Maybe the same is true with Twitter. There’s plenty of political commentary, but nothing that’s actually going to convince people to change their opinions. There are lots of tweets extolling the virtues of teachers, and just as many from teachers who are compelled to remind us that they’re not working this month. There are the usual trite observations on testing and Common Core and how the government is ruining the schools. And there are links. Links to the latest tool, or the latest meme. Links to photos and videos. People sitting around tables at conferences. Bare feet in front of the beach or the pool. Kids doing crazy or adorable things. And that’s all fine. It’s entertaining, I guess. It’s certainly better than cable TV.

But to say this is the most valuable professional development experience I’ve ever had is going a bit far. Sure, we can connect to other people all over the world who share our goals, frustrations, challenges, and successes. We can work collaboratively to improve learning for thousands of kids. But given the choice, most of us would rather watch the video of the baby elephant taking a bath. I’m including myself here. I stopped writing this so I could go watch that video again.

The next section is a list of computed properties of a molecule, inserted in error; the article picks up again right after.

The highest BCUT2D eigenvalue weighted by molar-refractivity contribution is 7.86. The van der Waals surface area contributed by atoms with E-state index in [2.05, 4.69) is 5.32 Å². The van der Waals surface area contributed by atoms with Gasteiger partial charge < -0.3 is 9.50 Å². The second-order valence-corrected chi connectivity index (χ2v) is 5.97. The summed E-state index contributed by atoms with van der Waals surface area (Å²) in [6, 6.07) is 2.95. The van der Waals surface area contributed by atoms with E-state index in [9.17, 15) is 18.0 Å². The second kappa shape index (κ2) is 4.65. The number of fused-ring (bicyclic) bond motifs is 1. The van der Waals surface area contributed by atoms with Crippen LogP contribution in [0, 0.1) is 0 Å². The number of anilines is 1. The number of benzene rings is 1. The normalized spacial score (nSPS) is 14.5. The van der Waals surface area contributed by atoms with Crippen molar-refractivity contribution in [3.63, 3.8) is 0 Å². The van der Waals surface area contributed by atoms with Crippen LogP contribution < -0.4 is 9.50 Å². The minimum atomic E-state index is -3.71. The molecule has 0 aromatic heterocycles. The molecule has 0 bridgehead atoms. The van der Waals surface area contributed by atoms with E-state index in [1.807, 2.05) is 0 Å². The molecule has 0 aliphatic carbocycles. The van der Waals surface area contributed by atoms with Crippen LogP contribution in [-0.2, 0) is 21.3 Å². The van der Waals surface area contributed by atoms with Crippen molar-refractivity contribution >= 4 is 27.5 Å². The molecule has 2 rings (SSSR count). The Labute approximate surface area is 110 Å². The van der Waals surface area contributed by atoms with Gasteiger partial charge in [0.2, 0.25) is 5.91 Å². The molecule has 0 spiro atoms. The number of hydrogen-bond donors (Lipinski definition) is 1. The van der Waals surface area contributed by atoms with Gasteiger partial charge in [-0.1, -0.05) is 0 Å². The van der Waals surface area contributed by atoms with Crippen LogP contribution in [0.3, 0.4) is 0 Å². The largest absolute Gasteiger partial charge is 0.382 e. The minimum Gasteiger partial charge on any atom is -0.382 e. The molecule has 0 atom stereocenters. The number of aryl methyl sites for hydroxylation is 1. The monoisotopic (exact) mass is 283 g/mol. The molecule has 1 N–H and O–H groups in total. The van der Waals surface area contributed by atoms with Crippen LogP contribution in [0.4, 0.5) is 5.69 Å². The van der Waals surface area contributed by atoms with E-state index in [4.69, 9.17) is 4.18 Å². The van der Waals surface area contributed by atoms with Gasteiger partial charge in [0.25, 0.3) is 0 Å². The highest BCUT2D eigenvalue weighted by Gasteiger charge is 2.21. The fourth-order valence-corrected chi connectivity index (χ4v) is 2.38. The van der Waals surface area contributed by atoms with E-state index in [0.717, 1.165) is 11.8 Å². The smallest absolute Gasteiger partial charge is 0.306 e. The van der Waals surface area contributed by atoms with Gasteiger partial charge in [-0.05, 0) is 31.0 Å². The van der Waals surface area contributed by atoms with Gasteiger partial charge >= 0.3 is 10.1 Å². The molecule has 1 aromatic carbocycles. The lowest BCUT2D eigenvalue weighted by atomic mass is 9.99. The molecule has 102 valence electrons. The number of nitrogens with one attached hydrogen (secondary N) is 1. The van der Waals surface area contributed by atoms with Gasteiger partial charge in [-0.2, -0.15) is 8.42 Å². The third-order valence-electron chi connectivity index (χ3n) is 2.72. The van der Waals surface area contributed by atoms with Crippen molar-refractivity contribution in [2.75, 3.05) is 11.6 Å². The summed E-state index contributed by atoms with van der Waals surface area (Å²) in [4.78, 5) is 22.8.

Maybe curation is the key. I need to be able to filter the conversations so I only see the stuff that’s relevant for me. That’s hard to do, and I think it’s a big reason why I don’t engage more. I’ve moved past the “hey isn’t this cool; look at me talking to people all over the world” phase. I’m pretty much done with “we need to stop preparing our students for the industrial age” conversation, because learning in our schools really has changed in the last few years. I also don’t have much patience for the “common core / testing / NCLB / accountability is the worst thing to happen to public education in a generation” argument, which is entirely counterproductive and mostly false. And I’m so done with the whiny “look at how hard I work as a teacher / why don’t you treat me like a professional / is it summer yet?” conversations.